These highly emotional stories, one true, the other not, are structured in a series of flashbacks. In the contemporary story, Liang is being “stalked” by someone who stole her diary about her ex-lover; faxes (it would be emails now) keep on arriving, with details of her doomed love affair. Good Men, Good Women has numerous scenes set in the past, some from Liang’s recent doomed affair and others from 1940 when Chiang and Chung went to the Mainland and 1948, when they were arrested in Taiwan. Adding another level of complexity, all the scenes about Chiang may be Liang’s fevered dreams of what will appear in the film.
Two weeks later, on February 21, the Cinematheque will be screening The Puppetmaster, arguably Hou’s finest film. Once again, it’s a story of Taiwan’s past, which commingles a variety of forms and time periods. The Puppetmaster is the true story of Li Tian-lu, a national treasure in Taiwan, who lived and worked as an artist during much of the Japanese period and all of the regime of Chiang Kai-Shek. Concentrating on Li’s early days, Hou’s film dramatizes his difficult home life as a child—his mother died early and he was maltreated by his step-mother and neglectful father—and quick emergence as a fine puppeteer while still an adolescent. Li’s early marriage and his long affair with a woman who ran a brothel are dealt with, as well as an extended period when he had to work as a puppeteer for the Japanese troops during World War 2.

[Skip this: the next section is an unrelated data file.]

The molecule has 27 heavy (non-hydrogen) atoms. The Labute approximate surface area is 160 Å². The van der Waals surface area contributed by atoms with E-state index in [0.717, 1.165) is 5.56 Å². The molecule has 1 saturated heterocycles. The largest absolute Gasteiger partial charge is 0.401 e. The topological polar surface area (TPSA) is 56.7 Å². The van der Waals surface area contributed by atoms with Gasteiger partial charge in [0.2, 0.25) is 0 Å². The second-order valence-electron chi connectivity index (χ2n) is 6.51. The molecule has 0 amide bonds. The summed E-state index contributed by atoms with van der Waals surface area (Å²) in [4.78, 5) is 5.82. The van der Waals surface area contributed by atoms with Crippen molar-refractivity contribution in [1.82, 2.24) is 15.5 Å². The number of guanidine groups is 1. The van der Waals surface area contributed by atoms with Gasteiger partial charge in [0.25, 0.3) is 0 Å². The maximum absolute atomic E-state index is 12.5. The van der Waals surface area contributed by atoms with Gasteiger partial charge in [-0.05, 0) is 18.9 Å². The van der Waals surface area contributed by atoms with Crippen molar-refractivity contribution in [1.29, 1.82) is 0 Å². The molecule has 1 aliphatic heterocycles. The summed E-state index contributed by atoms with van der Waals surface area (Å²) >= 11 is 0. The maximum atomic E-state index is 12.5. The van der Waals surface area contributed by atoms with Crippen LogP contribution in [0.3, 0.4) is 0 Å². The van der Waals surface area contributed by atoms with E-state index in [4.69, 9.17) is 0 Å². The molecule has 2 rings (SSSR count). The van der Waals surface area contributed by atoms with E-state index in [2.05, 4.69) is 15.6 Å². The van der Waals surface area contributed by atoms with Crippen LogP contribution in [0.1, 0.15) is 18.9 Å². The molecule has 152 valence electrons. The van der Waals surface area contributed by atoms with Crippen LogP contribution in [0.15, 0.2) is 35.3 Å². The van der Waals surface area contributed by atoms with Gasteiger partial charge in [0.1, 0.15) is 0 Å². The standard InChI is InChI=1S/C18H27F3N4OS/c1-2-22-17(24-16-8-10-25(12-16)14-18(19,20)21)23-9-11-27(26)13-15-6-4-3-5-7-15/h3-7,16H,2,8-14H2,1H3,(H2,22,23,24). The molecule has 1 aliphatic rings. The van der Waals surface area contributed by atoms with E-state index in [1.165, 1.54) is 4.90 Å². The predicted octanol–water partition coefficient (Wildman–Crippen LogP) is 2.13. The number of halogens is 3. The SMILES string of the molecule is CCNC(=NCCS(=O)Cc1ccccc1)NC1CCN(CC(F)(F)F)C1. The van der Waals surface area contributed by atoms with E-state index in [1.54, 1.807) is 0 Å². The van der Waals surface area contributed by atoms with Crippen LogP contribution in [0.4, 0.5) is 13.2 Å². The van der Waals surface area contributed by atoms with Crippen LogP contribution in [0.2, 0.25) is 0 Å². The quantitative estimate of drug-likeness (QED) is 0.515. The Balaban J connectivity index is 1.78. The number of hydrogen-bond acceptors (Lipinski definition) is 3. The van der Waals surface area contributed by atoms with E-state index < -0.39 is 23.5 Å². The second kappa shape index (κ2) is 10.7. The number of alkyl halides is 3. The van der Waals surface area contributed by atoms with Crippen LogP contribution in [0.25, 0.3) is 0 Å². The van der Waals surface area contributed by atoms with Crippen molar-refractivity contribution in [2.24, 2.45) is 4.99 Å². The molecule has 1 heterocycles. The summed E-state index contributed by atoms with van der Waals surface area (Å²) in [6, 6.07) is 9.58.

These fascinating stories unfold in a manner that is comparable to Dickens—only set in Taiwan. Li’s life is vividly told, with much anger, strife and love. Just as in Good Men, Good Women and other Hou films like City of Sadness, the past infuses the present. Li Tian-lu, who acted in a number of Hou’s films, plays himself, adding a documentary element to a film that is usually devised as a drama—or perhaps, a docu-drama. Scenes will often play out as if we’re in the past only for Li’s narration to remind us that he’s in the present—an old man, who can and does reflect on what we’re seeing, which is, after all, his life.
Hou’s films are shot in long takes, with the camera positioned to allow the players in a scene to move around in a naturalistic, improvised style. Eating, quarreling, drinking and fighting erupt while the placid gaze of Hou’s camera remains still, capturing the drama that is unfolding through the lens. It’s an exquisite style that helped to stimulate a movement of filmmakers who also luxuriate in long takes and static cameras.
Good Men, Good Women is a complete retrospective of Hou Hsiao-Hsien’s work. It’s a programme that is absolutely worth seeing. For more details, please check tiff.net
Written by Marc Glassman
Adjunct Professor, Ryerson University
Director, Pages UnBound: the festival and series
Editor, POV Magazine
Editor, Montage Magazine
Film Critic, The New Classical 96.3 FM
Film programmer, Planet in Focus